Washington DC, 2 July 2022 (TDI): The United States International Trade Commission (USITC) releases “Peru’s Economic and Business Report,” globally as part of the inter-institutional cooperation agreement they have maintained since 2013.

Peru is a nation that inspires confidence in international investors. Despite the political instability with the recent change of administration, it still has one of the lowest country risks in the Latin American area.

Peru has a mixed economic structure that combines various forms of individual freedom with centralized economic planning and governmental control.

The Andean Community (ANCOM), the Asia-Pacific Economic Cooperation (APEC), and the Trans-Pacific Partnership all include Peru as a member (TPP).

Peru is trying to increase human capital on a continent where it is frequently underestimated. The World Bank’s Country Partnership Framework with Peru 2016–2021 (CPF) has four goals under its first pillar, productivity.

  • Boost your connectivity
  • Lowering the obstacles to formalization
  • Encourage small and medium-sized businesses to adopt new skills and technology
  • Improve the setting for responsible private investment.

Peru has a strong central bank and sizable foreign reserves. The economy of Peru experienced a significant recovery in 2021, but structural rigidities in the labor market and inflation limited the country’s ability to reduce poverty.

Peru’s macroeconomic strengths are its low levels of debt, inflation, and budget deficit. It is also highly known among investors worldwide—as well as financial institutions maintaining high levels of foreign reserves.

U.S-Peru Trade Promotion Agreement

Peru’s Economic & Business Report evaluates the impact of the TPA on both the overall U.S. economy and various industry sectors.

By removing tariff and non-tariff barriers, the TPA, if put into effect, might increase commerce between the United States and Peru in products and services.

The expected increase in trade between the United States and Peru under the TPA may be beneficial to the American economy.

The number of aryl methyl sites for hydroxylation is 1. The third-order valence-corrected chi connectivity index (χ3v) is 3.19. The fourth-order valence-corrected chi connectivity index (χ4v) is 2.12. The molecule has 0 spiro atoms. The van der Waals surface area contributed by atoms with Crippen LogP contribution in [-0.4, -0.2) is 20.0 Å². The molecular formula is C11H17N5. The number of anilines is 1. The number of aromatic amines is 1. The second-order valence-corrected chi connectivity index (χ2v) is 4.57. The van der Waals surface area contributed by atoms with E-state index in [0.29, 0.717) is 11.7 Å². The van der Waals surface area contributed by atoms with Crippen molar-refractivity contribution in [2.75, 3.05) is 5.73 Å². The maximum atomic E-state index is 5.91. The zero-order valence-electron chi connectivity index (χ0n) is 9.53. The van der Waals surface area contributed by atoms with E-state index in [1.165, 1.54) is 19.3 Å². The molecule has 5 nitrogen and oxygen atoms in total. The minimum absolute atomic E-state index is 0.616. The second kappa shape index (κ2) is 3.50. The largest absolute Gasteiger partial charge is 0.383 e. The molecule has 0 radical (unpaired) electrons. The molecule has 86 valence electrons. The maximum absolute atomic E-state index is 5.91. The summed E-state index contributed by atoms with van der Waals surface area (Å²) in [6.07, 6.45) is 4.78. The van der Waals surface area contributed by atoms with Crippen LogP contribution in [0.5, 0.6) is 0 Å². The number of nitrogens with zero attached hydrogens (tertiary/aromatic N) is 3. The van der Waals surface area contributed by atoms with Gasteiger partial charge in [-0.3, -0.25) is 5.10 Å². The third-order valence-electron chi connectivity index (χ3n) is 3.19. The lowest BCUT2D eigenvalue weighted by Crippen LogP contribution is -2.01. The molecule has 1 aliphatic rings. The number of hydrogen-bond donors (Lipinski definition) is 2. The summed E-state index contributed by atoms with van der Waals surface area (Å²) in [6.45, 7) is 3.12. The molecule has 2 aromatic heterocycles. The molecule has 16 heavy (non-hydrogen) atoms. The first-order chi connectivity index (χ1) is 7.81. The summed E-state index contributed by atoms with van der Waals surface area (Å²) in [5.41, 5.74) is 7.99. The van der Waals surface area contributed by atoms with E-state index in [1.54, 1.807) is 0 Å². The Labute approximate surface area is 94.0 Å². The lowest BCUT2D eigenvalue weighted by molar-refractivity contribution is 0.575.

While this benefit is likely to be modest given Peru’s small share of overall trade and Peru’s existing duty-free access to the American market under the Andean Trade Preference Act (ATPA).

80 percent of the industrial and textile tariff lines from Peru and more than 99 percent of the industrial and textile tariff lines from the United States are already duty-free or will become duty-free as soon as they enter the TPA.

More than 89 percent of agricultural tariff lines from the United States and 56 percent from Peru are already duty-free or will be duty-free as soon as they enter the TPA. A permanent preferential tariff-rate quota for sugar from Peru is provided by the TPA.

Through improved logistics, a more favorable regulatory environment, and increased transparency, the TPA may help stimulate trade and investment.

The goal of trade facilitation measures is to speed up the delivery of services and the movement of commodities. The purpose of the investment provisions is to increase protections for American investors doing business in Peru.

The regulatory environment for bilateral trade and investment is intended to be improved by provisions on intellectual property rights, government procurement, labor, the environment, and dispute settlement.